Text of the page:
What Junior Achievement Has Taught Me

Regions team members have been teaching financial lessons to youth for years with this national nonprofit. Read what three associates have learned from their volunteerism.
May 24, 2024 11:00 AM ET
Headshots of Regions' Frank Haig, Toni Jones and Dhiraj Sharma.
Regions' Frank Haig, Toni Jones and Dhiraj Sharma.

By Kyndle Huey and Kim Borges

For over 100 years, Junior Achievement (JA) has helped youth gain a better sense of how to manage dollars and cents.

So, volunteering with JA is a natural extension of Regions Bank’s ongoing work to help people build financial confidence. In fact, each year, Regions teams support JA through thousands of volunteer hours.

We’ve written extensively about this volunteerism. But now we’re turning the tables, asking three of our team members – and JA volunteers – what they’ve learned.

Toni Jones, Branch Manager, Kilgore, Texas, and Junior Achievement of East Texas Volunteer:

Tell us about your JA volunteerism. When and how did you become involved?
I’ve been involved with JA for about three years. Kay Carroll got me plugged in when they were seeking volunteers. I then joined the board. It seemed like the perfect opportunity to contribute and make a difference. This year, I participated in the Stock Market Challenge as a trader, which was a blast!

What has JA taught you?
It’s never too early to start teaching kids about money. Empowering students early is essential for their future success. I had to learn the hard way how to manage my finances when I was younger. If I can impart that knowledge to just one child, I know it will set them way ahead of where I was at their age.

Why do you think it’s important for Regions to support JA?
It’s crucial because JA equips students with financial literacy and life skills that lay a strong foundation for their future success. Witnessing those “aha” moments as students grasp the importance of money management is incredibly rewarding. By investing in their financial education, we’re fostering trust and loyalty and helping people recognize Regions truly wants people to be financially healthy. It’s a win-win for the community and the bank.

Frank Haig, Mortgage Production Manager, Midwest Area and Junior Achievement of Central Indiana Volunteer:

How long have you been teaching JA classes, and what do you enjoy most about it? It’s been 15 years. My favorite part is seeing the curiosity in a young student. They are present. They ask questions for understanding. I never know what questions will be asked. It’s fun.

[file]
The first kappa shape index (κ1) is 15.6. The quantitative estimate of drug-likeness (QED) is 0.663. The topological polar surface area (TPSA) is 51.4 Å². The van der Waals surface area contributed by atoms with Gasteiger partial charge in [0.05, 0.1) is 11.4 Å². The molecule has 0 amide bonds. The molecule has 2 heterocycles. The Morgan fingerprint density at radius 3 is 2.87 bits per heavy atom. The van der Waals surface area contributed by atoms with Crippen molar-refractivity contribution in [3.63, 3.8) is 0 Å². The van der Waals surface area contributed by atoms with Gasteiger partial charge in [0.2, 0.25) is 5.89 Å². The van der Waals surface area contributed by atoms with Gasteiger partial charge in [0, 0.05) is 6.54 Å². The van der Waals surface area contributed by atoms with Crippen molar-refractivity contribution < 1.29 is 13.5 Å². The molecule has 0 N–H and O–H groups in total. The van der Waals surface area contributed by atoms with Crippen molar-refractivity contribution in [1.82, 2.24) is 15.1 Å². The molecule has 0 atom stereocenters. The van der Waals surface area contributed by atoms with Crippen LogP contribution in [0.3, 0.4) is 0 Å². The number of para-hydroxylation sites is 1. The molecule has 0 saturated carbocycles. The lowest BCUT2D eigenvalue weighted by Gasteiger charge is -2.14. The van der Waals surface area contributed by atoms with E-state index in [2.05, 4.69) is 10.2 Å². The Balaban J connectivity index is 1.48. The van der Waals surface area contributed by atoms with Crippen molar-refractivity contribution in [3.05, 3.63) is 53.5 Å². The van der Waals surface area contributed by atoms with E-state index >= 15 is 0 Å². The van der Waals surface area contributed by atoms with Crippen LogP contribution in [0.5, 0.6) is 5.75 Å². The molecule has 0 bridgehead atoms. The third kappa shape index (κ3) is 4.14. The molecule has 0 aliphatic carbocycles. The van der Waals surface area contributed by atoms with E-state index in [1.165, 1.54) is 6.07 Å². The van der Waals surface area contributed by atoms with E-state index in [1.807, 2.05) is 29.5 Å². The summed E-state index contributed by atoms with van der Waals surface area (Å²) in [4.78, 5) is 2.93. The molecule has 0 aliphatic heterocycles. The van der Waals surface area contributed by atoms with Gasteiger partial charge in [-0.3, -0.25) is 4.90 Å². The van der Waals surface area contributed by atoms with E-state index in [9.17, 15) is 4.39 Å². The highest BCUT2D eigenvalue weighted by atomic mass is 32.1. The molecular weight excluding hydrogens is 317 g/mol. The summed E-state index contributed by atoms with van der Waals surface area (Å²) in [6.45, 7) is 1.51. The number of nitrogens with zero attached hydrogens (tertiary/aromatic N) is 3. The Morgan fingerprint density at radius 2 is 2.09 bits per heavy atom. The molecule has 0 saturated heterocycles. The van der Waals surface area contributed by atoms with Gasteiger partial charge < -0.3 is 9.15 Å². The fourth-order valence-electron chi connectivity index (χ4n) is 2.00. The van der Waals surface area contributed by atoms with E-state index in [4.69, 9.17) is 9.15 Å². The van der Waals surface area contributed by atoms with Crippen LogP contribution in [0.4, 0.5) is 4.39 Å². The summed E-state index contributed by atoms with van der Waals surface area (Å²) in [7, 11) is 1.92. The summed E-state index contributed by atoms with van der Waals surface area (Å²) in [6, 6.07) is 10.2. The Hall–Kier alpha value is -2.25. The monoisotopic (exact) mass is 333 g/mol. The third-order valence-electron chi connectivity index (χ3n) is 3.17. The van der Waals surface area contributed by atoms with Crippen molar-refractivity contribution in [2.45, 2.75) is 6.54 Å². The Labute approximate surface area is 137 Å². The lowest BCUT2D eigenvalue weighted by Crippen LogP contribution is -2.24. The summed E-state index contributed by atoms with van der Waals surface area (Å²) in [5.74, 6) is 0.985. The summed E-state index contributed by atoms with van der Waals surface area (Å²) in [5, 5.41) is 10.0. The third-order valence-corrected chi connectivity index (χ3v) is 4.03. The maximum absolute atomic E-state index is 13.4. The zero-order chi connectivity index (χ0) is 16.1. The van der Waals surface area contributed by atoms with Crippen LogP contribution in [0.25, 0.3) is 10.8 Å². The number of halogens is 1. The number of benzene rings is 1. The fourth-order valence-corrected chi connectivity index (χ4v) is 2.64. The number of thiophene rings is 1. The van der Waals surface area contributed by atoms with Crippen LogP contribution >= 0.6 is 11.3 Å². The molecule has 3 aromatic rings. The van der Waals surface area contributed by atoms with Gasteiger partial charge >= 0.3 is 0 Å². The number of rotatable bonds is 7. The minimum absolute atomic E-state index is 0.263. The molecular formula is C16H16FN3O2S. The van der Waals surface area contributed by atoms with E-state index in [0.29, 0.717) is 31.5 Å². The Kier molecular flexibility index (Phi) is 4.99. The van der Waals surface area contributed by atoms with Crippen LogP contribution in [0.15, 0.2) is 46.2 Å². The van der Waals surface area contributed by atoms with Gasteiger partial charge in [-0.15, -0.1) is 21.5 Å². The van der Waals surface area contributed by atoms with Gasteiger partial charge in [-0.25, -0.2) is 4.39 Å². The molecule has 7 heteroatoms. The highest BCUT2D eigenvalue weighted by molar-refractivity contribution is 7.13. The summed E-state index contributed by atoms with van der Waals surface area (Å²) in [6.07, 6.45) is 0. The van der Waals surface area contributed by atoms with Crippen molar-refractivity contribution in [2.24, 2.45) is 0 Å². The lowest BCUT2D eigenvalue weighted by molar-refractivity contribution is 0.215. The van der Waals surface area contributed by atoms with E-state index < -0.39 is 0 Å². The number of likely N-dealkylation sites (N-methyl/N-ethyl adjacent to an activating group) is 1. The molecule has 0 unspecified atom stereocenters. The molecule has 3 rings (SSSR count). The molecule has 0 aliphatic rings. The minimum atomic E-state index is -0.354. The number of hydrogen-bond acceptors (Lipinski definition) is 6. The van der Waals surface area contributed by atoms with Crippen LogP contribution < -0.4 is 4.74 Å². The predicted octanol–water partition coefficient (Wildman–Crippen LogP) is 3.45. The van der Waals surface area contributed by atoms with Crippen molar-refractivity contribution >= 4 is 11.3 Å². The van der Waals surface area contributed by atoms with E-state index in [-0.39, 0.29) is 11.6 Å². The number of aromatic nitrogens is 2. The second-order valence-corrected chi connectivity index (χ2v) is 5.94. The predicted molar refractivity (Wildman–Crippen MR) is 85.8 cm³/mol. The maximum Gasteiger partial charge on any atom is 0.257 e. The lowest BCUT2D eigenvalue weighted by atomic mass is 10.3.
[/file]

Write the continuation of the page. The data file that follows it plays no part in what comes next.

What have you learned from your JA experiences? JA has shown me there are engaged students who are prepared and curious. They’ve made me want to share my knowledge, and their curiosity has made me a more curious person. I’ve asked more questions since being part of JA. That’s a very good thing!

Why does Regions’ support of JA matter? It’s important because the students are the future adults of our community, and financial literacy is lacking in our communities. It also offers our team members to live our core values.

Dhiraj Sharma, Data Management and Governance Manager, Hoover, Alabama, and Junior Achievement of Greater Birmingham Volunteer

Which JA classes/grades have you taught? What is your favorite part of teaching?
I have taught primarily to elementary grade levels (2nd, 3rd, 4th) and a few times at the middle school level. Without a doubt, my favorite part is the inquisitiveness – ideas of the children on what they can do with money. Most times, with elementary children, they start with the idea that having one million dollars is going to be sufficient; or, children tell us if they become a sports superstar or Internet influencer, then they will be the richest person on earth – they don’t understand what our tax dollars get them. Once you start taking about creating a budget, savings, different types or sizes of business, goods, and services, we talk about the value of what we get from our taxes then they light up with ideas. Children quickly understand the importance of doing the right thing, the value of saving, having a roadmap and pivoting as life, society and our world changes. That makes the classroom become fun.

What has JA taught you about the students the organization serves? About yourself?
Teaching JA personally has been a refresher on various aspects of good financial choices and the importance of planning, budgeting, saving, and divesting. I wish we had learned this in grade schools growing up but feel fortunate I learned by observing my parents at home and college. JA helps stitch a bigger picture of how individuals, businesses, banks, the financial industry and local and federal governments all tie in together to make our lives and society a better functioning place every single day.

Why do you think it’s important for Regions to lend support to JA?
Regions is a known leader, a key institution in banking in our footprint and is recognized for our mission of making a difference in the lives of our community, our associates and our stakeholders. So, it makes sense for Regions to help the community learn and improve their financial education.